Today was always going to be a general tourist day, rather than a plant-hunt day. By reaching Hotel El Mirador in Calama the previous evening, we had made up lost time. By leaving Calama soon after breakfast, we approached San Pedro de Atacama in good time and around 10 a.m. found ourselves driving through the Valle de la Luna – the Valley of the Moon (S249). These days, the proper tourist way to see this salt lake is by organised night time coach trip from San Pedro, to watch the impressive southern hemisphere sky at night, without clouds or light pollution, until the laser light show highlights the salt pillars that rise like statues out of the landscape. We were happy to use our imagination and later, were woken up by the other tourists’ 4:00 a.m. departure to this (nightly) event, or did they go to the other San Pedro classic – sun rise and break fast at the geysers of El Tatio?
We had succeeded in leaving the damp grey weather behind us and had to watch out for sunburn as we enjoyed hot spring weather at 2,500 – 3,800 meter (7,500 – 12,000 ft) altitude at approximately 22 degrees south of the equator.
We visited the remains of the Aldea de Tulor (S250), a small settlement based in the oasis-like locations that was populated between 800 BC and 500 AD. Next, we visited the small village of Tocomao (S251) – less commercial than San Pedro de Atacama – where I was able to get most of my souvenirs at less cost than in San Pedro. In one shop, where I bought Angie a scarf made of Alpaca wool, the owner was proud to take me to the small yard behind the shop, where kept the sheep and the small llama (alpaca) that provided the wool for her art work.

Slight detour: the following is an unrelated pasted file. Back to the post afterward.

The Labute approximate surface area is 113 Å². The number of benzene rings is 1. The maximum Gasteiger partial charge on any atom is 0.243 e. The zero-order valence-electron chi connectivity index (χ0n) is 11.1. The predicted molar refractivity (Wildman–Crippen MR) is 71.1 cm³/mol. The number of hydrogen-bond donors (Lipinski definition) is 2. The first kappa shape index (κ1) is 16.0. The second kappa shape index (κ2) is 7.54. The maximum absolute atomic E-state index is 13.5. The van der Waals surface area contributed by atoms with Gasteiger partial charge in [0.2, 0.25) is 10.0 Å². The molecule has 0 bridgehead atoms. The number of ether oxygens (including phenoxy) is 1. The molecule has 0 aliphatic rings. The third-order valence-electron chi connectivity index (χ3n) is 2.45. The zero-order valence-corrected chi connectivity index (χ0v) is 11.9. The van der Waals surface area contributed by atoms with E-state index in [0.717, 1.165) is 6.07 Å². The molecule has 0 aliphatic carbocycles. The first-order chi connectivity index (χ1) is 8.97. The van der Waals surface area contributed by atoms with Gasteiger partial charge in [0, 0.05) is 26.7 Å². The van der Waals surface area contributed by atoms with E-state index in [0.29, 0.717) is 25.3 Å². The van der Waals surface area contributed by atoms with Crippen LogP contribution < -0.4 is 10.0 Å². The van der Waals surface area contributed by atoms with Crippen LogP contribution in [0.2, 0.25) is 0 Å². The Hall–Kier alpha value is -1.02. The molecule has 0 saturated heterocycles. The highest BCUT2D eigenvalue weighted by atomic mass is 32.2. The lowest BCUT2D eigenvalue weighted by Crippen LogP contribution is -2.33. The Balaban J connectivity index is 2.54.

We tried to find a flamingo or two in some of the numerous areas shown on the map as belonging to the Reserva Nacional Los Flamencos in and around the huge area of Salar de Atacama – the Atacama Salt Lake. We found neither water nor flamingos. Next time we’ll do some research in advance as I presume their presence is seasonal and we were there at the wrong time. Talking to other tourists later who had taken guided tours to the lagoons, we learned that the coach took them to one lake with some 8 birds in total – hardly the thousands of birds that pictures lead one to believe.
So, a day without cacti! Well not really, many of the restaurants, shops and churches have bits made out of cactus wood – Echinopsis (Trichocereus) atacamensis and we did see a couple of miserable looking specimens in the plaza at Tocomao and a slightly healthier one in a private garden, as we left the village.
We’d make up for it tomorrow.